Chocolate Chip Cookies

In case you didn't know, I have been told I make amazing chocolate chip cookies ️.  I hope this doesn't sound like a brag, I am being super honest, my kids used to sell my cookies to their classmates at school - they are that good.

Recently, my youngest daughter called me up to ask what was the special ingredient in my cookies.  She says she follows the recipe to the letter but her cookies never come out like mine.  I told her my secret ingredient was love (I know it sounds a bit hokey, but it's true).  I explained that as I make the cookies I think about how they will be enjoyed, how my grand babies will smile broadly with cookie debris smeared over their faces, how my husband will delight when there are cookies in the cookie jar for that late night snack, and how the smell of freshly baked cookies lingers in the house and welcomes visitors with a friendly olfactory 'hello'. 

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She was a bit skeptical but tried the secret ingredient in her next batch and to her surprise they came out AMAZING!!  She called me back to share her delight and we had a nice talk about how when you pay attention to cookie making , when you are present for the baking experience - well, it's a game changer (or maybe a tastebud changer ).  

Being present, in the moment, is a game changer not only for cookie making but for pretty much everything in life. When we choose to be present to our life, something magical and transformative happens. 

Have you ever had the experience when you are doing something so mundane it's almost hypnotic and out of the blue you are infused with inspiration, insights and creative thoughts?  This happens to me when I am ironing or when I go for a walk and sometimes at the gym.  I am teleported out of my 'life situation' (a term used by Eckart Tolle) and I enter 'now'.  

The power of 'now' as caring-healers is the secret ingredient for the work we do in the NICU. I often talk about the difference between 'doing to' and 'being with'.  'Doing to' is task driven, no presence needed but when we shift to 'being with' it's like everything opens up and we can see how we are touching the other person and how that person is touching us.  The late Dr. Steven Hoath used the mobius strip analogy when we were creating the universe of developmental care model to exemplify that moment of presence in caring.  He used the expression "the shared interface of care, where care is rendered and received".  To fully engage with this shared interface, one must be present with other.  

Pretty much every human being (and other mammals too) knows when they are 'seen' and when they are a passing task.  It's something you feel deeply in your soul.  I recently shared the story of when I had just given birth to my son Alex and  was in my postpartum room when I got a call from my family to tell me dad was not doing well (he had cancer and died a few months later).  As I wept in my room, cradling my brand new baby boy the nurse came into my room and very quietly sat beside me and simply placed her hand on my shoulder.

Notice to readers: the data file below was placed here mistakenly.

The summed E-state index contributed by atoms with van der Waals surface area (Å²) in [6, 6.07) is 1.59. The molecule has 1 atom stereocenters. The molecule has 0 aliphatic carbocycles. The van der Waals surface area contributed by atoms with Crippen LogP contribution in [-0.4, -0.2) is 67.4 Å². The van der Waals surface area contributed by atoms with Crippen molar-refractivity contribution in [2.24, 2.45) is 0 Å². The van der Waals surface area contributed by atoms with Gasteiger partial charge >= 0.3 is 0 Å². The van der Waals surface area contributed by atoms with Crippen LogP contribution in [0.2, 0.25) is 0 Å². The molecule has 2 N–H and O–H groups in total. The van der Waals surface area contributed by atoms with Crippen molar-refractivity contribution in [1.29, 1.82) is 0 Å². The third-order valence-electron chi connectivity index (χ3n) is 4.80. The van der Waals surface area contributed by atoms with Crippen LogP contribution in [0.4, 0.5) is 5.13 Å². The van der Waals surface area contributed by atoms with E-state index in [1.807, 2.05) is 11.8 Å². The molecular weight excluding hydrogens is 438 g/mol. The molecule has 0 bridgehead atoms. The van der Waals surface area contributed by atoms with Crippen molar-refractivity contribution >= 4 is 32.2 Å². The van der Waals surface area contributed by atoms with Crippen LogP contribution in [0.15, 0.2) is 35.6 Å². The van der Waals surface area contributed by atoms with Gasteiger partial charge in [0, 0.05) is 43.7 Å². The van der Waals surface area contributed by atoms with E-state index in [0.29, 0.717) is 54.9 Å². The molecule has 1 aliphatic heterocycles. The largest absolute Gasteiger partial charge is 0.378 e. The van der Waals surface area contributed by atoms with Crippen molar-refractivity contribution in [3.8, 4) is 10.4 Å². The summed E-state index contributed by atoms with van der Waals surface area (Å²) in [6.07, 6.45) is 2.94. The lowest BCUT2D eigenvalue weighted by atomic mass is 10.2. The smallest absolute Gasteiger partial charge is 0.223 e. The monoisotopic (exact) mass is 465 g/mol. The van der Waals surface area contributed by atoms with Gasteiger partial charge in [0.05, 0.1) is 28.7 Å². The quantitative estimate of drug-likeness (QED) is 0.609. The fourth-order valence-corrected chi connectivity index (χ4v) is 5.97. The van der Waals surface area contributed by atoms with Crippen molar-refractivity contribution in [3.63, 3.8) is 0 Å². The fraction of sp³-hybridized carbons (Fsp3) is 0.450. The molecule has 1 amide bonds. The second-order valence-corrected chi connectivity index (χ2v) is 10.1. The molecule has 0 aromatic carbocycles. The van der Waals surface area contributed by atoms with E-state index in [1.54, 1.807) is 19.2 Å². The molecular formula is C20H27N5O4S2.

This incredibly simple act meant the world to me and in that moment my grief was seen, was acknowledged and I felt I was given permission to feel all the feelings I felt in that overwhelming moment of sadness.  To this day, now 30 years later, when I retell this story the feelings I felt then come rushing back and I am reminded I want to be that nurse.  I want to be that caring-healer who silently bears witness and provides comfort through presence for another. 

Paying attention, being in the now can feel challenging, particularly in the fast-paced world of neonatal intensive care but for those of you who consciously choose to touch the lives of the people you serve every day, the path is presence.  I invite you to try it, just for one care encounter.  Be fully present to your patient, greet them verbally, place your hands on them lovingly, pausing until you know they have acknowledged your presence.  Proceed with care slowly, paced by your patients response to you. Make eye contact, speak soothingly, intentionally to them as a fellow human being, be authentic, be with them.

Let me know how it goes  

Take care and care well,

Mary

P.S.  If you are interested in learning how to integrate mindful presence into your practice and the culture of your organization Caring Essentials can help.

Using breakthrough, evidence-based strategies Caring Essentials helps you achieve clarity, build congruence, and challenges you, your colleagues, and your organization to become a center of excellence in trauma-informed neuroprotective care.

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P.P.S.  Here is your quote for the week!

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